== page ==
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A Mouthful of Germs: 7 Ways You Are Getting Oral Bacteria

A Mouthful of Germs: 7 Ways You Are Getting Oral Bacteria

A healthy body is not bacteria free. In fact, there are many good bacteria found in your gut that help in your digestive process.  However, major problems arise when you get harmful microbes in your mouth. Dangerous bacteria can get into your blood through your mouth. It can bind to cells and proteins and cause health problems to various organs of your body. In what ways are you cultivating mouth bacteria? Read on to find out.

1. Eating Sugary and Starchy Foods without Brushing

Sweets treats are hard to avoid, especially for us candy lovers.  But a little self-control can prevent millions of bacteria from multiplying in your mouth. Sugar is used by bacteria as a form of energy to build plaque and speed up tooth decay which causes bad breath. Sugary, starchy, and basically any food that gets stuck in your teeth can speed up the growth of mouth bacteria.

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2. Not Washing Your Hands before Eating

Germs can transfer to your hands when you touch dirty surfaces, people, and objects throughout the day. If you eat without washing your hands, you may be moving harmful bacteria from your hands to your mouth.  Frequent washing can destroy hidden germs on your hands. It can also reduce the risk of you getting common infections like cold, influenza, and viruses.

3. Nail Biting

Nail biting is a common habit that affects people of all ages. But did you know that your finger and your mouth are two of the germiest places on your body?  Our fingers are pretty much involved in everything we do. From handling money, touching door knobs, and holding food. Knowing this, your nails may actually be twice as dirty as your fingers. Disease causing bacteria can get stuck in your nails and transfer to your mouth if you frequently bite your nails. To prevent this, make a habit of washing your hands and cleaning your nails regularly.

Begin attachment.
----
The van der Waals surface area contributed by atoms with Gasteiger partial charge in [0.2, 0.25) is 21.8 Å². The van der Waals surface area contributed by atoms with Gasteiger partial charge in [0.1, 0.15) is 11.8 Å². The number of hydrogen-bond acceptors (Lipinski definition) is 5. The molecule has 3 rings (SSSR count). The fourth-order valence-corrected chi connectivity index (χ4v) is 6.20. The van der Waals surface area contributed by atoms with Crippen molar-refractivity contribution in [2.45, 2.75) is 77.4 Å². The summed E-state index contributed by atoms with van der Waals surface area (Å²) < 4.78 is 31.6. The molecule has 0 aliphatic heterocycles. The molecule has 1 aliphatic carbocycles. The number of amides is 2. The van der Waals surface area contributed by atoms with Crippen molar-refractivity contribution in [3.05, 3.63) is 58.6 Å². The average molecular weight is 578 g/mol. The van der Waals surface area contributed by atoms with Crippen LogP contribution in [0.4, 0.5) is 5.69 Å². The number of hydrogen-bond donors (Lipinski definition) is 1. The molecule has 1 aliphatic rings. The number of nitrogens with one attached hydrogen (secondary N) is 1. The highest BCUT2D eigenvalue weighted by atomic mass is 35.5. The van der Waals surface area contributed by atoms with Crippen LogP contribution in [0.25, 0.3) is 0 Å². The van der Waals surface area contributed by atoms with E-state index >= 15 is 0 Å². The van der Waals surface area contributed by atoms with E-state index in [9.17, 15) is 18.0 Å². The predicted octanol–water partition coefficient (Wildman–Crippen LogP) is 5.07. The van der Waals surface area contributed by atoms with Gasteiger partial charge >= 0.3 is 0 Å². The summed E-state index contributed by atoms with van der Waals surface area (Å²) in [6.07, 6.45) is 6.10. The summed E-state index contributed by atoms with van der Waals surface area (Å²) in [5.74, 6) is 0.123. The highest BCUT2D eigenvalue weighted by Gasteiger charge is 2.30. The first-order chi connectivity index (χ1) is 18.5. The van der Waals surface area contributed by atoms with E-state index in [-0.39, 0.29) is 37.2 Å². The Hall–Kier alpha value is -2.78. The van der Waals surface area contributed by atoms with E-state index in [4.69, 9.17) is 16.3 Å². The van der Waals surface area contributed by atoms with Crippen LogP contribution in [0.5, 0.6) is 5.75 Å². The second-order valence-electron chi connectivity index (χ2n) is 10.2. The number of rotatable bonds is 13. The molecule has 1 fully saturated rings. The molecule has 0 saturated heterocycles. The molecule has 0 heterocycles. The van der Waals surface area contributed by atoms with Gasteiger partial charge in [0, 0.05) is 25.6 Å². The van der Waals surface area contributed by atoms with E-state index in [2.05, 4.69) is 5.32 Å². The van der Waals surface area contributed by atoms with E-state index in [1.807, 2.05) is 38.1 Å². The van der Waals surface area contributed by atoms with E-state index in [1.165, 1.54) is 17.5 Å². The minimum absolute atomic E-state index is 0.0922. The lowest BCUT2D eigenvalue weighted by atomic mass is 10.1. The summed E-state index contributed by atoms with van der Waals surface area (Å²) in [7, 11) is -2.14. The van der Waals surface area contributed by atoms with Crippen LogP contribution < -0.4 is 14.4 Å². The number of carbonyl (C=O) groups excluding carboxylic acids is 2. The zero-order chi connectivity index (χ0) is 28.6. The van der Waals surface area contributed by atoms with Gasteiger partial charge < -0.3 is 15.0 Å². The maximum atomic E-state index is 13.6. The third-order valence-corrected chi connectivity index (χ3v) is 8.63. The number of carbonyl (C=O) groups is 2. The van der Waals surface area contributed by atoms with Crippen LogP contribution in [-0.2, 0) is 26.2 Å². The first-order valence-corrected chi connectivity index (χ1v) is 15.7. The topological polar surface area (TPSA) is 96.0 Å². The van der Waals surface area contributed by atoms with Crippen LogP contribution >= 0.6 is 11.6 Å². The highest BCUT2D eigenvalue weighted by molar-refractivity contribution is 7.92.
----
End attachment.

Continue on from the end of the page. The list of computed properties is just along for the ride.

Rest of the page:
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4. Smoking

Not only do cigarettes cause lung cancer and a heap of respiratory problems, they’re also bad for your oral health. Cigarettes contain nicotine and tar that make your teeth yellow and eat away at your gums. It also helps provide an environment for bacteria to grow along your teeth and gum line. Smoking can lead to oral cancer that will harm your jaw bones and tissues, and can result in tooth loss at a young age.

5. Transfer of Saliva

Bacteria can be transferred through saliva when you share lip balms, a toothbrush, or even when you kiss! If your partner has mouth bacteria, they can pass it on to you by kissing. Parents who frequently kiss their children can also be transferring mouth bacteria to their child. Dentists often suggest parents avoid this behavior, as children don’t have the same immunity from oral bacteria that adults do.

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6. Not Cleaning Eating Utensils Properly

Food stains from plates and lunchboxes are not only gross, they can become breeding grounds for disease-causing bacteria which can transfer onto your food and into your mouth! According to a study published in the journal Food Microbiology, kitchen utensils have the ability to spread salmonella and E. coli bacteria. To prevent these bacteria from colonizing your kitchen and mouth, make sure to regularly clean your utensils properly with antibacterial soap.

7. Not Cleaning Your Fridge

Bacteria are good at hiding, both because of the obvious fact that you can’t see and smell them, and because they breed and grow in the most unlikely places. It is known that bacteria can survive freezing temperatures, so refrigeration does not necessarily mean your food is protected from bacteria. For a bacteria-free kitchen, make sure to regularly clean your refrigerator, appliances, and cooking utensils.

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Armela Escalona

Freelance Writer

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Last Updated on September 20, 2018

How to Stay Calm and Cool When You Are Extremely Stressful